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Our City Fathers To Be.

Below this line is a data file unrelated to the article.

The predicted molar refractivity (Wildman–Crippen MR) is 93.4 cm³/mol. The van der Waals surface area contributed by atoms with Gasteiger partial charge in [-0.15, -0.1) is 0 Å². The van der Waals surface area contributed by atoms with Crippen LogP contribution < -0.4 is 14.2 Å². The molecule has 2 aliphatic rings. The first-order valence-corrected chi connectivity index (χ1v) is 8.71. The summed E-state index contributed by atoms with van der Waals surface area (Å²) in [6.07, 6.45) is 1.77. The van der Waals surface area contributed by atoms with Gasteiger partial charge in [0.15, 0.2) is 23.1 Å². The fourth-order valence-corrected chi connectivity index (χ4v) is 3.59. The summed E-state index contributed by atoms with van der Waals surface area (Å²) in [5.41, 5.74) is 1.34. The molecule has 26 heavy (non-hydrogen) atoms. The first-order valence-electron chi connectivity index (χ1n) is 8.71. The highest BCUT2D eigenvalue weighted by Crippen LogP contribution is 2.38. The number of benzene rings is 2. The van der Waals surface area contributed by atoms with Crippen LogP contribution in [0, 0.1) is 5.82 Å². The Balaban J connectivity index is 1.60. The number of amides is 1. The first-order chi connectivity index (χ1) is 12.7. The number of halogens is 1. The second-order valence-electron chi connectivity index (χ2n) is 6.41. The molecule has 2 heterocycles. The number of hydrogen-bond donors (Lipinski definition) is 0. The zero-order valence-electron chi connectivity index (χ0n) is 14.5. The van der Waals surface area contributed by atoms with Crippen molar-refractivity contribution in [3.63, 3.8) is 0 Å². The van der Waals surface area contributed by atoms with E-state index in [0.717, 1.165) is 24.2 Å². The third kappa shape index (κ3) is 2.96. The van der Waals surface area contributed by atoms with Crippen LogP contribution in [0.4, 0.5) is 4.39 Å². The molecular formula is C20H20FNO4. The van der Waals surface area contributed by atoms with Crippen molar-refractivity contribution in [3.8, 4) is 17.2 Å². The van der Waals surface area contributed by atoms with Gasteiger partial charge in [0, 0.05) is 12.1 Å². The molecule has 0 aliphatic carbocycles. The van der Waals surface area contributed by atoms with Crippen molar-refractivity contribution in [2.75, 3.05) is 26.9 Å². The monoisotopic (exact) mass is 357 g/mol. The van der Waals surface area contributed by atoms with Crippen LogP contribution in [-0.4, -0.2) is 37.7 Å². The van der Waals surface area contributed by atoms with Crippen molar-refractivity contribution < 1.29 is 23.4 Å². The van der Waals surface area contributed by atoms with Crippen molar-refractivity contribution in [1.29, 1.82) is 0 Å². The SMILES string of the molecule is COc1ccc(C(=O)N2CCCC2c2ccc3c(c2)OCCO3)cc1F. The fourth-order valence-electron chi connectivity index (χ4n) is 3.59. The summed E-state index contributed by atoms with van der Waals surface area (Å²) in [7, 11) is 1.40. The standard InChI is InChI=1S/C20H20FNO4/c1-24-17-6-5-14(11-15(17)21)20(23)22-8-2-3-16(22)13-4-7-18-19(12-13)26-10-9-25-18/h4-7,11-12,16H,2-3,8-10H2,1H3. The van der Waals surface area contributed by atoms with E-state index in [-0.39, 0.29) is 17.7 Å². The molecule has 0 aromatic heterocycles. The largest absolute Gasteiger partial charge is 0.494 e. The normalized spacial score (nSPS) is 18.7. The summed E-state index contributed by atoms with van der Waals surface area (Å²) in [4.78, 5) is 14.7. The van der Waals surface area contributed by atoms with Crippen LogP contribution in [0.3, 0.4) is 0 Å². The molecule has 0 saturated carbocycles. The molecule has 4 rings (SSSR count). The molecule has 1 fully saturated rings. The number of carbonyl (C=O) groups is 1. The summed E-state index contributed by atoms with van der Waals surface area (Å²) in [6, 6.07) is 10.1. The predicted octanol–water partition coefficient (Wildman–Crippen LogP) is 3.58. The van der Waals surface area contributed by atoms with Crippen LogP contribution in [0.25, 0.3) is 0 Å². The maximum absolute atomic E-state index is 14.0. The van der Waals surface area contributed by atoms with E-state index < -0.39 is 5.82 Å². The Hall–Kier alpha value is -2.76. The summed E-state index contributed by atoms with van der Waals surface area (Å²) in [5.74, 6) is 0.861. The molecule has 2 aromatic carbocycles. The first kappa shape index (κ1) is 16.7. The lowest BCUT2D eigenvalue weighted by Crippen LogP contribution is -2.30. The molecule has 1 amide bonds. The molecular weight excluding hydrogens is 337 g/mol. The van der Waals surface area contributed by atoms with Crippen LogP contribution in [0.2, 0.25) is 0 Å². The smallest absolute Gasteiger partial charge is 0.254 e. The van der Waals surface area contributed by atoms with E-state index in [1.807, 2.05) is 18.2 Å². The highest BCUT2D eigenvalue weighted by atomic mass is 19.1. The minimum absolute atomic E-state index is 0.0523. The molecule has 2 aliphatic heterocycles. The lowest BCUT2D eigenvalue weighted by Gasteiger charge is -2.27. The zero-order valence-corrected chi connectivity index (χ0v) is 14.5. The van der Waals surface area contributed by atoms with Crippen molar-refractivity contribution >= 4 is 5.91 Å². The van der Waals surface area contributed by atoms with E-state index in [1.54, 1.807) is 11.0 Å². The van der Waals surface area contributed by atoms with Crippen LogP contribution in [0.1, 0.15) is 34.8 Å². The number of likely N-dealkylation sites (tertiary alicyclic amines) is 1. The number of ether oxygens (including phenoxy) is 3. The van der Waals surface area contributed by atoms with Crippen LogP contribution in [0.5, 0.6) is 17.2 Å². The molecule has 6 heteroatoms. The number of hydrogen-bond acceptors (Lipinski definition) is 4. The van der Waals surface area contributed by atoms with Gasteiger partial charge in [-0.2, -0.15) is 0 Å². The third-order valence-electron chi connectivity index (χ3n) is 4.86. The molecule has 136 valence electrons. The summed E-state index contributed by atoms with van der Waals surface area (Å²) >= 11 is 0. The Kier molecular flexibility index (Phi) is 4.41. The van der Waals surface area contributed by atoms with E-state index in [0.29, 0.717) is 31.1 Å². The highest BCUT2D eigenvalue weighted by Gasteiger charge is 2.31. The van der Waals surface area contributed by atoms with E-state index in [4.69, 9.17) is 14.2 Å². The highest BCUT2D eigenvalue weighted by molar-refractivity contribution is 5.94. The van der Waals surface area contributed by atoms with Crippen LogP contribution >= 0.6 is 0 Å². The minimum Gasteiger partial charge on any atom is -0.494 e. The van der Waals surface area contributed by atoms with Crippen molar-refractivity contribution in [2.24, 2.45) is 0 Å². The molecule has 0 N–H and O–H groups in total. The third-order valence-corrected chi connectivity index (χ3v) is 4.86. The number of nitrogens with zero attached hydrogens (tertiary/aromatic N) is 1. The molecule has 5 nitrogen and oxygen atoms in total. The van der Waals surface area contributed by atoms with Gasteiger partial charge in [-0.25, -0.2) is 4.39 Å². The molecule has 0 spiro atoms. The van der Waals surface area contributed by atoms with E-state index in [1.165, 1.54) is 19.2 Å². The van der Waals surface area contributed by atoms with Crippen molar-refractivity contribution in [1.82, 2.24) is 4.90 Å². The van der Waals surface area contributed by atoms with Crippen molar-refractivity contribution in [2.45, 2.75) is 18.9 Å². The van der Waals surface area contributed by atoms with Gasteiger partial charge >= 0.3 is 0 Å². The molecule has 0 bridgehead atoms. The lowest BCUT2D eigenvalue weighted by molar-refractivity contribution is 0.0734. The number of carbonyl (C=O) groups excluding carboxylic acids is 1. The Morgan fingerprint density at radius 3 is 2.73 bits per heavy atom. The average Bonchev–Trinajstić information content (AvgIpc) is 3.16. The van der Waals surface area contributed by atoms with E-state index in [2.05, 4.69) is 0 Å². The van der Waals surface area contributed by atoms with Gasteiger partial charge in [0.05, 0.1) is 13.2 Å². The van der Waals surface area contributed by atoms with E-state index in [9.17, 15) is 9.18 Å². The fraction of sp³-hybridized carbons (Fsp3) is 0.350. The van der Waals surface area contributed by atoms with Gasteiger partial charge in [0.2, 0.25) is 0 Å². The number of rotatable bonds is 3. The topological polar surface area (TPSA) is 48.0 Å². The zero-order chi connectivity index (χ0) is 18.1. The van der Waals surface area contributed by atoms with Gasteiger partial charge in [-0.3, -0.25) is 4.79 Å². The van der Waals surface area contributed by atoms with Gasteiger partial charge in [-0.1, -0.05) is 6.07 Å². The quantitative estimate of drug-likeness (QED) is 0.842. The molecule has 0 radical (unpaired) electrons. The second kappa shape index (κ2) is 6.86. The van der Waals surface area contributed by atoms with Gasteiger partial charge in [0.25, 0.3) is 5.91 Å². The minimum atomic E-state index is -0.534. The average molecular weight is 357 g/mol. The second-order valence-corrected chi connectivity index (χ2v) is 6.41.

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Our City Fathers To Be. MR. J..E. JONES, N.U.R. If I were a representative of vested in- terests on the Merthyr Corporation I fancy that one of the last wards I should like to represent would be Town. Not because the burgesses of Town Ward are essentially dif- ferent from those of other wards in the bor- ough, but because I should be haunted with the uneasy certainty that some November, and probably the next after that on which I was elected, I was going to be well beaten at the poll, and my place taken by a stockily built railwayman, with a quiet voice, the patience of Job, and the persistence of malignant fate—J. E. Jones. I might win over him once, I might beat him twice, but that is about as far as any candidate could get, and after that the seat would be lost to all but Labour for all time, unless on the top of a wave of electoral insanity such as swept the country last November). it was regained temporarily only to sweep back more confirmed Labour than ever before. ■. I have seen Mr. Jones at work under a multitude of trying conditions. I have seen him handling trade union work under try- ing secretarial conditions, I have watchecl him on the Trades Council—upon which 4 has served from its earliest days, and gener- ally in an official capacity; I have heard of his work on Pensions Committees and fight- ing for the representation of the smaller unions on the Hospital boards—and always I have been struck with the remarkable consistency of the man- As I know him privately and on the street so I know him in the public place—a man of determination, firmness and lear vision; a man whom no provocation can ruffle. A man so firmly based upon a clear J!o"l.edge of principles, a imi-t awaken a keen scnst of personal responsibility and duty to fur- ther those principles; a man of convincing argument, and one strong enough to stand alone in a hostile atmosphere advocating, fighting for the view that he holds. I do not mean that he is ever anything but sweetly reasonable—the trouble is that the majority of men are not that. To too many of us conviction is not a question of strict adherence to the laws of evidence, as it is with him. He makes mistakes—and admits them when they are pointed out. That makes him all the more dangerous as an op- ponent.. I am glad he is for Labour—and I am glad that it is reason that has made him for Labour and held him for Labour through the strenuous years of his active life. He will win Town Ward this time, and the man who will henceforth oust him from the seat has yet to come into the borough. A.P.Y.

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